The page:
John Zerzan is a primitivist philosopher and author. His works criticize agricultural civilization as inherently oppressive and advocate drawing upon the hunter-gatherers' way of life. In the first half, he discussed his philosophy and contention that technology does not make for a higher standard of living. He considers himself to be part of the green anarchy movement, which is an indictment of industrialization, and focuses on environmental issues. "How much humanness are we allotted?" he ponders in his new book of essays. "It's the technology in a general sense that has caused every problem that it claims to...solve," he argued. For example, we might have wonderful cars, but they bring us congestion, pollution, and traffic jams.
Of late, crises seem to be morphing into each other in terms of things like the pandemic, heatwaves, wildfires, and the opioid epidemic, he commented. He talked about visiting Ted Kaczynski (the Unabomber), back in the 1990s, when he was initially on trial in Sacramento. While Zerzan was not an advocate of Kaczynski's violent methods, he found his manifesto compelling, which suggested that the more society becomes technologically driven, the less meaning and freedom there is for the individual. Zerzan praised the lifestyle of indigenous people who lived in simpler and smaller communities with more coherence than our dispersed and frenetic existences.
Often referred to as the Psychic Professor, Paul Selig experienced an awakening in 1987 that left him clairvoyant and able to channel guides from a higher level of consciousness. In the latter half, he shared the latest insights from his spirit guides, who have dictated a number of books through him. Selig said that while his personality recedes during the channeling, he is conscious of what they're saying rather than in a trance state. One of their main messages is that there is an inherent divinity in all of manifestation, and we enter into the "kingdom" when we become aware of this. Humanity's main problem, the guides have told him, is that we live in denial of this divinity, which is our birthright or inheritance.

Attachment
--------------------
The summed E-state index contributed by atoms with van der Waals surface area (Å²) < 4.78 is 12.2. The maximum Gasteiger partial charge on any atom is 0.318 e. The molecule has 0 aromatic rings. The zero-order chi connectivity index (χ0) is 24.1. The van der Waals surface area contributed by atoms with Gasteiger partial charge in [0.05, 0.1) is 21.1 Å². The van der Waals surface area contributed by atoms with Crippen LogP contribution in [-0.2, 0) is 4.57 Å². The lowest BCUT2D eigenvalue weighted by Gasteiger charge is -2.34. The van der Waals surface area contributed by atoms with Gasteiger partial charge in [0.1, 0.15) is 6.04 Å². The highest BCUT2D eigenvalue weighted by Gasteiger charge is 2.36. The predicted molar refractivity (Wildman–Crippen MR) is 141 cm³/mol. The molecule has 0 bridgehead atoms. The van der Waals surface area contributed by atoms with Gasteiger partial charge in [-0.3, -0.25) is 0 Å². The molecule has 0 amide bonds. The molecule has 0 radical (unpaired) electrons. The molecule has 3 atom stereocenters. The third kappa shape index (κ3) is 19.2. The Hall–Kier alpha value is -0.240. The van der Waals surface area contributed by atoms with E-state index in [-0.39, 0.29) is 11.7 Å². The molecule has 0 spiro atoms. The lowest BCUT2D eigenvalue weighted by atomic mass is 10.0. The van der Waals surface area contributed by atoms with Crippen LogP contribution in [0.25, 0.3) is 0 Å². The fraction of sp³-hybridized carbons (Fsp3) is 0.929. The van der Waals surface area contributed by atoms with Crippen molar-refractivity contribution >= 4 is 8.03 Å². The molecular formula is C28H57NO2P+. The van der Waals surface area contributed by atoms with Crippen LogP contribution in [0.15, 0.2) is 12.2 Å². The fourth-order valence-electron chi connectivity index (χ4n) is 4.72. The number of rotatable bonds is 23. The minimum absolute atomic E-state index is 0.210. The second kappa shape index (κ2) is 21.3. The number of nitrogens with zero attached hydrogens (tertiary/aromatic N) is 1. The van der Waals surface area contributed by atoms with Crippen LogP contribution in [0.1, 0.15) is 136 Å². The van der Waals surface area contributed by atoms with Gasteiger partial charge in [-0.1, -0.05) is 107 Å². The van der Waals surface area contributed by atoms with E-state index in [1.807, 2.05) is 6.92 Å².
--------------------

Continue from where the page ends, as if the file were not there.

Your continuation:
This divine spark or monad within us knows itself as being of the whole, Selig continued. The guides, whom he described as a group or collective of teachers, sometimes go by the name of Melchizedek. They explained that humanity's conception of separation from each other reached such a level that people also believed themselves to be separate from their source, which they are not. While change and a reckoning are upon us, he noted, "the road is lit only as we walk it." The pandemic is a part of this change, and offers an opportunity to know who we are, and examine how we treat each other, Selig added. During the last hour, he provided readings for callers, consulting his guides to access perceptions.